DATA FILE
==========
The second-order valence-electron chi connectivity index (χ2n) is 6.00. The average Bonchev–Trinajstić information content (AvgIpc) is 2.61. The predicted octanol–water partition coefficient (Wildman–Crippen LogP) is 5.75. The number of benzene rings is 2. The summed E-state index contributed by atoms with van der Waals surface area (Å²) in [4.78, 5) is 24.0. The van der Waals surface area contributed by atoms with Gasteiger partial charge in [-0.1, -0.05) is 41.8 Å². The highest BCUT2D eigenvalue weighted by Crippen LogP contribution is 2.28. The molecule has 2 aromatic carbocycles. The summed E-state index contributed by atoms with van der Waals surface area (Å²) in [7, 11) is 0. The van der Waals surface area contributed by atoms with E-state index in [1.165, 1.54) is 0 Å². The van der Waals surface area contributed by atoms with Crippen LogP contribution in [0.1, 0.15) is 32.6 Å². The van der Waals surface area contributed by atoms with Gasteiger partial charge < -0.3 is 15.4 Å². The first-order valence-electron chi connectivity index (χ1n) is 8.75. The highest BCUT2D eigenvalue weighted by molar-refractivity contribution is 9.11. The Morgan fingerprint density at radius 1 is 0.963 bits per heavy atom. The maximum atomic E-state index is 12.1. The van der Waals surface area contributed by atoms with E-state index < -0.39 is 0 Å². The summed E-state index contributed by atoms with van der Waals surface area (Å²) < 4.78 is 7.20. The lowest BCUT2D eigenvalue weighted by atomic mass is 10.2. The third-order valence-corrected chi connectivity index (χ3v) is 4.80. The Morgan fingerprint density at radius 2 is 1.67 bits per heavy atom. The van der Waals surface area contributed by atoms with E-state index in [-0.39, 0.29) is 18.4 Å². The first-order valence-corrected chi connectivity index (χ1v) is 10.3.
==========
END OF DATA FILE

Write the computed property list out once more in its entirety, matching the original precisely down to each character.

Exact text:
The second-order valence-electron chi connectivity index (χ2n) is 6.00. The average Bonchev–Trinajstić information content (AvgIpc) is 2.61. The predicted octanol–water partition coefficient (Wildman–Crippen LogP) is 5.75. The number of benzene rings is 2. The summed E-state index contributed by atoms with van der Waals surface area (Å²) in [4.78, 5) is 24.0. The van der Waals surface area contributed by atoms with Gasteiger partial charge in [-0.1, -0.05) is 41.8 Å². The highest BCUT2D eigenvalue weighted by Crippen LogP contribution is 2.28. The molecule has 2 aromatic carbocycles. The summed E-state index contributed by atoms with van der Waals surface area (Å²) in [7, 11) is 0. The van der Waals surface area contributed by atoms with E-state index in [1.165, 1.54) is 0 Å². The van der Waals surface area contributed by atoms with Crippen LogP contribution in [0.1, 0.15) is 32.6 Å². The van der Waals surface area contributed by atoms with Gasteiger partial charge < -0.3 is 15.4 Å². The first-order valence-electron chi connectivity index (χ1n) is 8.75. The highest BCUT2D eigenvalue weighted by molar-refractivity contribution is 9.11. The Morgan fingerprint density at radius 1 is 0.963 bits per heavy atom. The maximum atomic E-state index is 12.1. The van der Waals surface area contributed by atoms with E-state index < -0.39 is 0 Å². The summed E-state index contributed by atoms with van der Waals surface area (Å²) < 4.78 is 7.20. The lowest BCUT2D eigenvalue weighted by atomic mass is 10.2. The third-order valence-corrected chi connectivity index (χ3v) is 4.80. The Morgan fingerprint density at radius 2 is 1.67 bits per heavy atom. The van der Waals surface area contributed by atoms with E-state index in [-0.39, 0.29) is 18.4 Å². The first-order valence-corrected chi connectivity index (χ1v) is 10.3.